Some years ago at a Williamsburg woodworking conference, the inestimable Mack Headley stood on stage, checked the setting of his plane, addressed the workpiece and together they created the near-mystical, crisp “S-S-S-G-G-G-R-R-R-I-I-I-K-K-K” aria so familiar to experienced woodworkers. An audible baritone “Oooohhhh” swept the hall on appreciation of a finely sharpened tool in the hands of a master. It was perhaps the most identifiable moment of a tool speaking that I can recall. And to be sure, the audience of mostly middle-aged men in plaid flannel shirts was listening.
But the phenomenon of tools talking, and us listening, is much more fundamental, an almost visceral component in learning skilled craft. The relationship we have with our tools is among other things, audible and linguistic. Tools speak to us constantly, telling us how we are doing with them.
Last Friday saw the completion of an intense course for aspiring curators called “Historical Technology of Furniture Making” I taught with renowned furniture historian Oscar Fitzgerald (“Four Centuries of American Furniture”). Every day for two weeks Oscar would start us off with a brief overview lecture on a topic, I would follow with a demonstration of the relevant technique or process, and then supervise the students practicing it at the bench. It was a memorable opportunity for them to engage in multiple-sensory learning that they will retain throughout their careers. We started out with a chunk of the oak tree that became the replica Gragg Chair and ended the second week with the laying of gold leaf – with splitting, shaving, sawing, planing, joining, shaping, metal casting, steam bending, veneering and japanning in between.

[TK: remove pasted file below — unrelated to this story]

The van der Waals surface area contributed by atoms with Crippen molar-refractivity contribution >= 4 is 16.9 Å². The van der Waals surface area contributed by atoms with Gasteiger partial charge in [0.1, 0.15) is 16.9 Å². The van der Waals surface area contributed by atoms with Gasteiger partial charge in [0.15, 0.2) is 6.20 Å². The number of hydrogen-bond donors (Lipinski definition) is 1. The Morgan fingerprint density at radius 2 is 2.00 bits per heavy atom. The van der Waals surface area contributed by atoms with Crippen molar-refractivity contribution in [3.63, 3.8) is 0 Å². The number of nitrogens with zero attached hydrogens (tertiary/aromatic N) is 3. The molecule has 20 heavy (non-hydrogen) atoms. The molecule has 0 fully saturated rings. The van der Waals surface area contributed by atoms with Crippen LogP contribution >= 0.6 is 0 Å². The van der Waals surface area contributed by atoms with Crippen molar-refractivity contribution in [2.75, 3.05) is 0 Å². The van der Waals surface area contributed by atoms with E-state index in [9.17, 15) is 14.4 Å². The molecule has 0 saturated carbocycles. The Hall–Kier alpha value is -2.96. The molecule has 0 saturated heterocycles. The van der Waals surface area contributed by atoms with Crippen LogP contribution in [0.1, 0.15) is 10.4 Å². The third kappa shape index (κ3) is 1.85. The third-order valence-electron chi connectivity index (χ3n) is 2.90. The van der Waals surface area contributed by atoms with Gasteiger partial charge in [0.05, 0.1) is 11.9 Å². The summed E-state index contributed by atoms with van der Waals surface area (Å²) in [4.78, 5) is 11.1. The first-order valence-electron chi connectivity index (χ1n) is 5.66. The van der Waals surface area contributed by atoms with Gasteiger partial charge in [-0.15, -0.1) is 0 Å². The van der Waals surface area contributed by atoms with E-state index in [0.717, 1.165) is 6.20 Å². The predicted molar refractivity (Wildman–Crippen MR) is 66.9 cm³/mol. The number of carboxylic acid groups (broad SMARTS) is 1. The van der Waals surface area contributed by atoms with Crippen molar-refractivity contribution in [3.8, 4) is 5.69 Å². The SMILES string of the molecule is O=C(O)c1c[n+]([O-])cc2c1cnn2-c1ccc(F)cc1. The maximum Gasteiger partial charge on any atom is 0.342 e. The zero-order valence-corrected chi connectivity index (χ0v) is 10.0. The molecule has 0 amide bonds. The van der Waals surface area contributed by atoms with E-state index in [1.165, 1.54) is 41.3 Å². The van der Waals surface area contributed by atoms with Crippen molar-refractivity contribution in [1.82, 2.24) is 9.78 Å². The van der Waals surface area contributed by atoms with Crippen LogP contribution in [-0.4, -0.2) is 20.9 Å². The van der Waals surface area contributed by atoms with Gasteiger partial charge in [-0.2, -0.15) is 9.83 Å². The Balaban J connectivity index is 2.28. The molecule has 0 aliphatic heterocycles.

As you can imagine, since most of the students had near-zero woodworking experience, frustration abounded. As it should. Skilled woodworking is not accomplished on the first try.
One of the phrases I kept repeating through the course was, ”Let the tool do its work.” A tool will tell you what it wants to do, and even more important it will tell you what it does NOT want to do. If the sound is organized and crisp, you are asking the tool to do what it is supposed to do. That’s what Mack Headley’s plane was saying to him and to us in the audience.
Conversely, in the hands of unskilled or unfamiliar practitioners a tool can moan, screech, growl and chatter. My students and interns can confirm that when we are working in the same space, I can hear faulty work from across the room even if my back is turned and my attention directed elsewhere. At first they cannot believe I can hear the tool talking, but over time they become believers, especially when someone newer and less experienced joins us. Then they recognize the mellow tones of their own work versus the often cringe-inducing caterwauling of the newcomers’.
About halfway through the second week of this course I knew we were making headway. I watched from some distance as a student was using a sharp little spokeshave on the mahogany cabriole leg we had made together as a class and she encountered the spokeshave telling her it really, really did not want to do what she was instructing it to do. Without even thinking, in a moment she changed her posture and direction of work, the sound became mellifluous and beautiful shavings spewed forth leaving a glistening, faceted surface. Alone, she sighed and smiled gently, rightfully pleased with the result. That dulcet moment and the little silent smile to herself was as great a reward any as teacher can experience. She had learned the lesson of the talking tool and incorporated it into her work without even thinking about it.
When tools speak, listen.
— Don Williams